• Cold temperature due to snow can cause frostbite, hypothermia, and in some cases, death.
  • A severe snow blizzard has a higher death toll than a snowstorm.
  • Snowstorms make traveling either by road or air difficult.
  • Roads can be partially or fully shut off due to snow piling.
  • Houses in remote locations that are isolated due to snowstorms or a severe blizzard may face food shortages.
  • Sometimes pipes may freeze and burst in buildings due to poor insulation.
  • If grazing areas are covered by ice due to a blizzard, then the livestock or animals dependent on them will migrate or look for other alternatives causing an imbalance in their natural habitats.
  • Ice buildup on the nostrils of animals may cause suffocation, and birds may be unable to fly due to the ice formation on their wings.
  • If plants and animals perish during blizzards, then other animals depending on them may also move away or perish.
  • All the snow from these storms results in spring flooding, cornices, and avalanches.
  • Heavy snowfall leads to the accumulation of snow on rooftops causing them to collapse due to the weight leading to both human and asset loss.
  • Severe blizzards are known to uproot trees and electric poles, leading to power outages for days.
  • Excess snowfall can ruin crops, thus affecting food production.
  • Many times, emergency services become inaccessible because of road blockage due to snow.
  • Snowstorms affect the movement of traffic, which in turn disrupts the supply of goods and services.
  • Tourist places that thrive on winter recreation have to be shut down temporarily during a snow storm.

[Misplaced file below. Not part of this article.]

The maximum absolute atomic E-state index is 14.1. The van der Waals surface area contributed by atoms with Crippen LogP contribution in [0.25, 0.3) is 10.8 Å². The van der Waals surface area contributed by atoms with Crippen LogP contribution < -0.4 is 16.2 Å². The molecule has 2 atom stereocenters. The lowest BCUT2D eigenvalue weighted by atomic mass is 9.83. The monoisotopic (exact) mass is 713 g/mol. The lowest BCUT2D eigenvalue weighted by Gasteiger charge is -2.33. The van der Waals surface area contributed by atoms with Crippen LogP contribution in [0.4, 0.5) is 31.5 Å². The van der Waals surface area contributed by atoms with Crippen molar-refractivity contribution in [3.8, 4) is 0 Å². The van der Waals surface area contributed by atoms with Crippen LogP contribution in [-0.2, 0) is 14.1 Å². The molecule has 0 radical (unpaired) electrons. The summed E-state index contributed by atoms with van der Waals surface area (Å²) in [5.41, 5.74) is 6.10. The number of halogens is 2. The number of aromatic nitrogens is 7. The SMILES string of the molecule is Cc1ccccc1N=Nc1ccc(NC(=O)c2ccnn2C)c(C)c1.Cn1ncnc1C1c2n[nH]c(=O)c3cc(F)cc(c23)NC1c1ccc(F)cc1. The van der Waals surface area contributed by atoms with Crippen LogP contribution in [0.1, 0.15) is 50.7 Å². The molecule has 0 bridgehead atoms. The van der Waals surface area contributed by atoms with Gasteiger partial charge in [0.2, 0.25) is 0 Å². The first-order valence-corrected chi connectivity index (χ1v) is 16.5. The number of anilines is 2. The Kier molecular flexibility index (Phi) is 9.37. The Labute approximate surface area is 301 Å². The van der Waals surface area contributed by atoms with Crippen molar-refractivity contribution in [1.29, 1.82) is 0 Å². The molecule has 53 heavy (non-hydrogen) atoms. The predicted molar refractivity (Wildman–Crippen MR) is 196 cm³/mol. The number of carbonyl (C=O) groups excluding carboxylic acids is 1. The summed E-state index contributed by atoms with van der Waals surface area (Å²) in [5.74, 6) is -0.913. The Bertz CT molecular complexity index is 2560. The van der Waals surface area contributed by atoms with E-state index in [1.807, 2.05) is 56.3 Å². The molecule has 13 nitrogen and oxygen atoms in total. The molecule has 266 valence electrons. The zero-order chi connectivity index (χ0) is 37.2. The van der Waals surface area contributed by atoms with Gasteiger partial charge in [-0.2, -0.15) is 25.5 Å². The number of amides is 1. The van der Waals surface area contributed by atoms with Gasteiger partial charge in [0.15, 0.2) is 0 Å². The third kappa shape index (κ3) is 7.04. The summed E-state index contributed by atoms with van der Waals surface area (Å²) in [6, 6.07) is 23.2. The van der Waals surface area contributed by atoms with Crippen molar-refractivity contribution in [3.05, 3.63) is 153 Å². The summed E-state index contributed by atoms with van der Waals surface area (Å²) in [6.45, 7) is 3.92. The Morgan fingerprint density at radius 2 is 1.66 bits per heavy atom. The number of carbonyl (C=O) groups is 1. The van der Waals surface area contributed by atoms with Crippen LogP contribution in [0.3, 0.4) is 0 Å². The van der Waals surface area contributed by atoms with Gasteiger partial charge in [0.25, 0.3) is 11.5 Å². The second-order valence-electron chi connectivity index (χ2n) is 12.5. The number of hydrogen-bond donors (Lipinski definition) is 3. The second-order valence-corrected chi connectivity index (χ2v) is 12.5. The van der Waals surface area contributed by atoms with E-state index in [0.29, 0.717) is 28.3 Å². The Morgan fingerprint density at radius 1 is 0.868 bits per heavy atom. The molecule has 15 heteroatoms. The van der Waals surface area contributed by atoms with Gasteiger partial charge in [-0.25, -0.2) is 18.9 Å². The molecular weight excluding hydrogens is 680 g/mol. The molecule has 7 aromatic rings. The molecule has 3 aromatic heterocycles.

• The travel and tourism industry is affected, causing unemployment.
  • It has been observed that accidents caused during snowstorms lead to subsequent pile-ups causing loss of life and limb.
  • Snowstorms cause floods, and dampness in the soil leads to the growth of fungi which damage plants and trees.
  • The cost of removing snow and repairing the damages can create a huge financial burden to the city administration.
  • The total estimated loss and resulting insurance claims cost the US alone is an average of two billion USD.
  • Snowstorms have a direct and indirect financial cost to the economy.

How To Deal With A Snowstorm

While they may last anywhere from three hours to a day or two, there are ways in which to stay safe even if you are caught in a snowstorm. The below facts will help you deal with snowstorms.

  • Staying indoors is the best thing to do during most snowstorms and blizzards.
  • Move your pets and other animals to a safe, enclosed shelter.
  • Fill your gas tank.
  • Pile up adequate food supplies and water.
  • Have sufficient quantities of firewood.
  • Add more insulation to your doors and windows.
  • Charge your cell phone and backup battery too.
  • Keep medicines and a first aid kit handy.
  • Our body loses a lot of heat through our head, so it is important to cover our heads and the rest of the body as much as we can with suitable woolen or thermal clothes.
  • It is advisable to stay hydrated.
  • Avoid alcohol to stay warm.
  • Close or seal all rooms that are not needed to preserve heat.
  • Keep a shovel where you can easily access it if you have to move out by pushing the most snow.
  • If you are outside, find shelter immediately.
  • Keep yourself fully covered and dry from the snow and cold air.
  • If you are outside without shelter, try the lean-to, windbreak, or snow cave options.
  • Melt the snow rather than eat it to stay hydrated.
  • Ignite fire and place rocks around it to retain and reflect the heat.
  • Remain inside if you are stuck in a vehicle. Keep running the engine for a few minutes after every hour.
  • Inform your friends about your travel plans and possible arrival time.
  • Conserve your mobile phone battery.